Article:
I don't know if Americans are aware, of if they even feel the same, but when you're Australian born and bred, it's hugely politically incorrect to love the USA.
Sure you can holiday there, and you can have a good time. But when you return, you must have a couple of 'stupid american' stories, a couple of "australia does this better" comparisons and you must promise sincerely that "It was fun, but you could just never ever LIVE there"
Just quietly, I don't really feel that way.
I've never been very patriotic about my own country. Not that I hate it, of course not, this is a wonderful place to live and I wouldn't have given up my childhood here for anything, but I'm well aware that the world is a big place, and I'm not ready to claim 'greatest place on earth' just yet. Not without seeing everywhere else first. And I'm also aware enough to know there are things about my motherland that make my blood boil, and damage it's 'greatest place on earth' ranking. Namely, our track record with our indigenous people, our appalling attitude towards refugees, the lack of legalised gay marriage and the inherent racism that still permeates our society outside the centre of our major cities.
So when I came to visit the States, I wasn't prepared to apologise for liking it so much.
The list of things I've loved is ridiculously long, but the revised version is as follows:
1. Macaroni and cheese is a valid meal, and one people make from scratch, using actual recipes. In Australia mac and cheese is a microwaved instant meal. It's on the same level as 2-minute noodles, and you should feel insanely guilty for eating it...and you may as well end it now if you feed it to your kids. I love mac and cheese. I'm all for legitimizing it.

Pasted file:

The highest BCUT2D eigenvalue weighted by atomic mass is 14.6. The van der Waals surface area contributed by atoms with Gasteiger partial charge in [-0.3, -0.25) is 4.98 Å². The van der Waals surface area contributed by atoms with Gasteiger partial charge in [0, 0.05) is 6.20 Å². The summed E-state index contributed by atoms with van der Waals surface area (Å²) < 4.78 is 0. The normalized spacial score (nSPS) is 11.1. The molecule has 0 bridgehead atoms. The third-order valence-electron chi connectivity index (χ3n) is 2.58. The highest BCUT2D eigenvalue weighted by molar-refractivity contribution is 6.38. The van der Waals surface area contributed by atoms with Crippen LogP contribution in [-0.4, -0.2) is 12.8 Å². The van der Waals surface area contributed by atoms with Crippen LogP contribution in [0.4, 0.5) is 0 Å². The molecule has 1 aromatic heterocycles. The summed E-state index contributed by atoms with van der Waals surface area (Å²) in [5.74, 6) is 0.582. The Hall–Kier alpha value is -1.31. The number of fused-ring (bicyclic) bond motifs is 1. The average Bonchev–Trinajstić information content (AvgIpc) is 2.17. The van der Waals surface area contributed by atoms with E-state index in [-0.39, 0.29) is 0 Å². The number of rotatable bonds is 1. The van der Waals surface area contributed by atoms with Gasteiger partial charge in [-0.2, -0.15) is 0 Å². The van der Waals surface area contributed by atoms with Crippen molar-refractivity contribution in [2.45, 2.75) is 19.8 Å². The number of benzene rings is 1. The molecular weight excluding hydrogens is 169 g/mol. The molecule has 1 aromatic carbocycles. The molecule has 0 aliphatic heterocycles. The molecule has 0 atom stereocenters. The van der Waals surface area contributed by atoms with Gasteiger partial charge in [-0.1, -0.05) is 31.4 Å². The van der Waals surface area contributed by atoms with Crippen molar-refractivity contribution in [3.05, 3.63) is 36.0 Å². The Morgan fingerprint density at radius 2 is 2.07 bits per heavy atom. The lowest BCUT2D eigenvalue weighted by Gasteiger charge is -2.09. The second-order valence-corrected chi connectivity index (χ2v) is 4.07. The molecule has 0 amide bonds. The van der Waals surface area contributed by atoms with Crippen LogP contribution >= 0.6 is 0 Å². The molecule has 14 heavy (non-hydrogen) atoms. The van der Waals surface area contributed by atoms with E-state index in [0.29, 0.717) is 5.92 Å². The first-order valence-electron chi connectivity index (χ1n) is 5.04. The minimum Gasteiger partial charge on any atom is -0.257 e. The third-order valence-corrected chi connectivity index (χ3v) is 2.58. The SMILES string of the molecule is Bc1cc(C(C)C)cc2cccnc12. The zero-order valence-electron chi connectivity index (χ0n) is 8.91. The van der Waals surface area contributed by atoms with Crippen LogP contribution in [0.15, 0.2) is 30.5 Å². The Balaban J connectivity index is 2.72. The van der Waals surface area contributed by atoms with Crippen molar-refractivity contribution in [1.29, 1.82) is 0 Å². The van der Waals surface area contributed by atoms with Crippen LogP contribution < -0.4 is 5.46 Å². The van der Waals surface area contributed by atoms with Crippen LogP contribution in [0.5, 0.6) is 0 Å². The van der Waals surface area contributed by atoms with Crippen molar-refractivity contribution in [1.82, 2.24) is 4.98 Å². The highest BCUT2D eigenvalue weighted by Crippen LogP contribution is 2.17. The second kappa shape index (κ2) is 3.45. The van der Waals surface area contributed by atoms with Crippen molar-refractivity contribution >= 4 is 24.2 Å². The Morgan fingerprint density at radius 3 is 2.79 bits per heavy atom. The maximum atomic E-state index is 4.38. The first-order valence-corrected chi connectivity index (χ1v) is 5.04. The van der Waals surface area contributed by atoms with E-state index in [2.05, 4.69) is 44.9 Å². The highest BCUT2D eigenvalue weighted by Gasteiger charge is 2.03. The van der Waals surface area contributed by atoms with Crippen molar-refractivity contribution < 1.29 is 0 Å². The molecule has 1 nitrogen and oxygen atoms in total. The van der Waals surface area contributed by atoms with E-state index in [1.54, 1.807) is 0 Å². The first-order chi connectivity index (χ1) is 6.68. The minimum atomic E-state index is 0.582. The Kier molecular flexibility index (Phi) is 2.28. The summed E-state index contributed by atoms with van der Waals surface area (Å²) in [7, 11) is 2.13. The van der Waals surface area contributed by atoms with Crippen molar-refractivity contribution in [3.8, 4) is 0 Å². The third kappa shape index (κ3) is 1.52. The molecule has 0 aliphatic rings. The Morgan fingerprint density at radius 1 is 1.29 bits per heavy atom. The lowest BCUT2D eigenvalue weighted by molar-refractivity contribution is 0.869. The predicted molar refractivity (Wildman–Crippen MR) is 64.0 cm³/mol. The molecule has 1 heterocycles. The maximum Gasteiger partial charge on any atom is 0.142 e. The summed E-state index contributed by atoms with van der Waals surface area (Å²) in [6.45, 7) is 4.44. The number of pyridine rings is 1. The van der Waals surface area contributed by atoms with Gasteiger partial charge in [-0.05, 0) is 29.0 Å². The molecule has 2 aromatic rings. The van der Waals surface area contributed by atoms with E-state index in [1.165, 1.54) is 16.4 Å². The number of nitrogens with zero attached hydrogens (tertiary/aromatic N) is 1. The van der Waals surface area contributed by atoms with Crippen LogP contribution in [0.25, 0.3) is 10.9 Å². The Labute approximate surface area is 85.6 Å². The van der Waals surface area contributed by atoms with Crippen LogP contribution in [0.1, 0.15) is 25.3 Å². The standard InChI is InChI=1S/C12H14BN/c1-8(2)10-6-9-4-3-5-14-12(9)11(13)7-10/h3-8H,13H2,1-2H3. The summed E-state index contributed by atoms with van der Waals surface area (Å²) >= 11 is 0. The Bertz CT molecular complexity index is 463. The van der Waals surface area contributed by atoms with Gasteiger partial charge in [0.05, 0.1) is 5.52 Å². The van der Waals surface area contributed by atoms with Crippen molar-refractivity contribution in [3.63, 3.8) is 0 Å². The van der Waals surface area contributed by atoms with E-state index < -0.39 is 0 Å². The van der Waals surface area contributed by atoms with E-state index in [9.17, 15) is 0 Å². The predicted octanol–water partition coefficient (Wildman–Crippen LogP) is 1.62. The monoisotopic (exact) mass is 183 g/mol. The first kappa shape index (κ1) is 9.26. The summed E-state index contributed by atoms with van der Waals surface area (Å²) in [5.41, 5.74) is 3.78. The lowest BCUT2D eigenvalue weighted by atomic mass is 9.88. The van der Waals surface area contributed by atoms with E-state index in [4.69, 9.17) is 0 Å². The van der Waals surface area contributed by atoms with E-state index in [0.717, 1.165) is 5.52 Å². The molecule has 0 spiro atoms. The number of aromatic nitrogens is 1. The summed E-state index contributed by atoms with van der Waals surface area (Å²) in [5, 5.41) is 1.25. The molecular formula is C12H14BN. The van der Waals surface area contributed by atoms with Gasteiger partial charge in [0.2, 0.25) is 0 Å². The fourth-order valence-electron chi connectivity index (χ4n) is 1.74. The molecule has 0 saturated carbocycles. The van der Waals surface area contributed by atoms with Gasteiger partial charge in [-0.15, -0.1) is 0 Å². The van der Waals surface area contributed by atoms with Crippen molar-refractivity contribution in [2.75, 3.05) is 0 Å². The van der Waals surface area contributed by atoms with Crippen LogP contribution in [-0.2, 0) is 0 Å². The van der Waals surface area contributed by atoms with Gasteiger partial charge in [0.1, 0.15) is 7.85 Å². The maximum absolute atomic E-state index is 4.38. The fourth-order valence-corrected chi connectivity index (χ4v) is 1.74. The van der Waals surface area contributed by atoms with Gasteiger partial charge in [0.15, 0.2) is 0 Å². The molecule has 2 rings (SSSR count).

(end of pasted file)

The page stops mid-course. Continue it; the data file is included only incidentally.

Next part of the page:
2 Thanks Giving. Whatever criticisms one might have of the US, you cannot argue with Thanks Giving. I think it's a lovely tradition. One day I really want to make Turkey and sides from scratch and have my whole family together with the sole purpose of celebrating what we're grateful for. What a lovely thought. Thanksgiving doesnt exist in Australia, and Christmas is in the middle of summer, so it's waaaay to hot to eat roasted turkeyness. I'm thinking a Thanksgiving in July, when it's cold and rainy and we all need some comfort food.
3. Almost limitless cities to explore. Australia has two worth living in, and a handful you could consider as a second choice. Sydney and Melbourne are it. I'm in Sydney. I've lived in Melbourne and Brisbane too, and visited Adelaide and Perth. Theyre nothing special. I was bored after a week.
In the states, I could go to a different city every week and in a year I would still be discovering and learning new stuff. The cities I visited in the month I was there were all completely unique, and I was enamoured with every single one.
In conclusion, I left my poor heart behind in New Orleans. It yearns to be back there more than any city I've ever been to.
San Francisco treated me good. Wanted me to read, write and paint. Wanted me choose discerningly what cocktails to drink, sourdough to buy and wanted me to lean Juliette style out of the fire escape of my dollshouse terrace and be courted by an artist. And San Francisco definately wanted me to buy a puppy.